- a thick beverage, usually made with milk, flavoring syrup, and ice cream whipped together.
Origin of frosted
- a degree or state of coldness sufficient to cause the freezing of water.
- Also called hoarfrost. a covering of minute ice needles, formed from the atmosphere at night upon the ground and exposed objects when they have cooled by radiation below the dew point, and when the dew point is below the freezing point.
- an opaque coating of tiny, white, granular ice particles, formed on the walls or contents of a freezer by the condensation of water vapor; rime.
- the act or process of freezing.
- coldness of manner or temperament: We noticed a definite frost in his greeting.
- Informal. a coolness between persons.
- Informal. something that meets with lack of enthusiasm, as a theatrical performance or party; failure; flop.
- a milk shake, frappe, or similar drink: a chocolate frost.
- to cover with frost.
- to give a frostlike surface to (glass, metal, etc.).
- to ice (a cake, cookies, etc.).
- to bleach selected strands of (a person's hair) in order to create highlights.
- to kill or injure by frost: a freezing rain that badly frosted the tomato plants.
- to make angry: I was frosted by his critical comment.
- to become covered with frost or freeze (often followed by up or over): The windshield has frosted over.
- (of varnish, paint, etc.) to dry with a film resembling frost.
- degree of frost, British. the degree of temperature Fahrenheit below the freezing point: 10 degrees of frost is equivalent to 22°F.
Origin of frost
SynonymsSee more synonyms for frost on Thesaurus.com
Examples from the Web for frosted
The images include a Firestone tire, a frosted cake, a nuclear cloud, and a little girl beneath a hair dryer.F-111: Death-Dealing, Pop-Art Masterpiece
October 15, 2014
When I got home I would eat Toaster Strudels and ice cream and Frosted Flakes in bed.'So You Think You Can Dance' Winner Ricky Ubeda Is Adorable, and Tired
September 4, 2014
From outside, and through the frosted windows of the lodge, I thought I heard rumbles and bright flashes.Spirit Tripping With Colombian Shamans
August 24, 2014
“We have frosted windows that ensure extra privacy,” said Shah.Downsize Fitness, the Gym for Overweight Members Only
October 14, 2013
Hair can be dyed, tinted or frosted any color which could occur naturally in human hair.The Weirdest New York City Dress Codes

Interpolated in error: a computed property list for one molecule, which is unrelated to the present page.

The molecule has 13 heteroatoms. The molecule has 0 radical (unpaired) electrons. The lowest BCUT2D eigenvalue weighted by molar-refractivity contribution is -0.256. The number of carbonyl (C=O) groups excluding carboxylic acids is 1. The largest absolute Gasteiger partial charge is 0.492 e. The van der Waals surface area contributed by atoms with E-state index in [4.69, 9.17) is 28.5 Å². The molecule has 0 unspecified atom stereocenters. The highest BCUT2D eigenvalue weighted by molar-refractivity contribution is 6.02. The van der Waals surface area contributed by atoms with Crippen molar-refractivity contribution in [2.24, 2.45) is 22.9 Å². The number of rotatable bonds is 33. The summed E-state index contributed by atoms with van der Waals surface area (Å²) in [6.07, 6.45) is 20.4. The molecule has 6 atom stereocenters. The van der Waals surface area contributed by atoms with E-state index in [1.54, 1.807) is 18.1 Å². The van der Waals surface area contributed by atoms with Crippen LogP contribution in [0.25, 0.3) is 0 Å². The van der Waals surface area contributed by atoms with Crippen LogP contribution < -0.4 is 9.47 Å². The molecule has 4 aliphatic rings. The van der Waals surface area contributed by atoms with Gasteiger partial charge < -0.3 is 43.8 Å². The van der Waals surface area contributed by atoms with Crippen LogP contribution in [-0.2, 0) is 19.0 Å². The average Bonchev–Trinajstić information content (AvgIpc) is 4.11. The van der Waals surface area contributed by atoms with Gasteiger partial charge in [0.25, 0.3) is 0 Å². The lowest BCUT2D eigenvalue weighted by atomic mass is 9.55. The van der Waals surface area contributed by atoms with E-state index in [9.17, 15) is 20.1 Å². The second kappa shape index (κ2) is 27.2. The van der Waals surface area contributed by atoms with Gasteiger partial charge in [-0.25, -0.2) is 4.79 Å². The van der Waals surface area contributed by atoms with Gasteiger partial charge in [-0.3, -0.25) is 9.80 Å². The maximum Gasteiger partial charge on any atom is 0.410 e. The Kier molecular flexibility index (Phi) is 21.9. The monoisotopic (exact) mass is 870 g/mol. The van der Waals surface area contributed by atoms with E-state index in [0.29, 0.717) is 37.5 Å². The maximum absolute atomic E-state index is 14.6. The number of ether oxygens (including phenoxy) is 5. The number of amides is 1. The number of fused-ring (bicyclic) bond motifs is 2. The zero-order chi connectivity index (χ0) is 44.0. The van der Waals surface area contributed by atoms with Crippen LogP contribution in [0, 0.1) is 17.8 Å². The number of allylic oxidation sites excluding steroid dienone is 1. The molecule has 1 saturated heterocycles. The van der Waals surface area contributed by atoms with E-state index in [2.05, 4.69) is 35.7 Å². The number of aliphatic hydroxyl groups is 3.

July 11, 2013
You can bake the frosted cake and we'll have some of the other children in.The Depot Master
Joseph C. Lincoln
Here is another mystery asking for a glass of frosted chocolate.Pipefuls
He rested his hands on their shoulders, where their ebony fur was frosted with gray.Space Prison
The female is black, while the male is frosted over with a whitish powder.Our Common Insects
Alpheus Spring Packard
He was hungry and tired, and his frosted feet ached with every step.The Camp in the Snow
William Murray Graydon
- covered or injured by frost
- covered with icing, as a cake
- (of glass, etc) having a surface roughened, as if covered with frost, to prevent clear vision through it
- Sir David (Paradine). born 1939, British television presenter and executive, noted esp for political interviews
- Robert (Lee). 1874–1963, US poet, noted for his lyrical verse on country life in New England. His books include A Boy's Will (1913), North of Boston (1914), and New Hampshire (1923)
- a white deposit of ice particles, esp one formed on objects out of doors at nightSee also hoarfrost
- an atmospheric temperature of below freezing point, characterized by the production of this deposit
- degrees below freezing point: eight degrees of frost indicates a temperature of either –8°C or 24°F
- informal something given a cold reception; failure
- informal coolness of manner
- the act of freezing
- to cover or be covered with frost
- (tr) to give a frostlike appearance to (glass, etc), as by means of a fine-grained surface
- (tr) mainly US and Canadian to decorate (cakes, etc) with icing or frosting
- (tr) to kill or damage (crops, etc) with frost
Word Origin and History for frosted
1640s of whitening hair; 1680s of glass; 1734 of sugar or icing, past participle adjective from frost.
Old English forst, frost "a freezing, becoming frozen, extreme cold," from Proto-Germanic *frusta- (cf. Old Saxon, Old Frisian, Old High German frost, Middle Dutch and Dutch vorst), related to freosan "to freeze," from PIE *preus- "to freeze; burn" (see freeze (v.)). Both forms of the word were common in English till late 15c.; the triumph of frost may be due to its similarity to the forms in other Germanic languages.
- A deposit of minute ice crystals formed when water vapor condenses at a temperature below freezing.
- A deposit of tiny, white ice crystals on a surface. Frost forms through sublimation, when water vapor in the air condenses at a temperature below freezing. It gets its white color from tiny air bubbles trapped in the ice crystals. See more at dew point.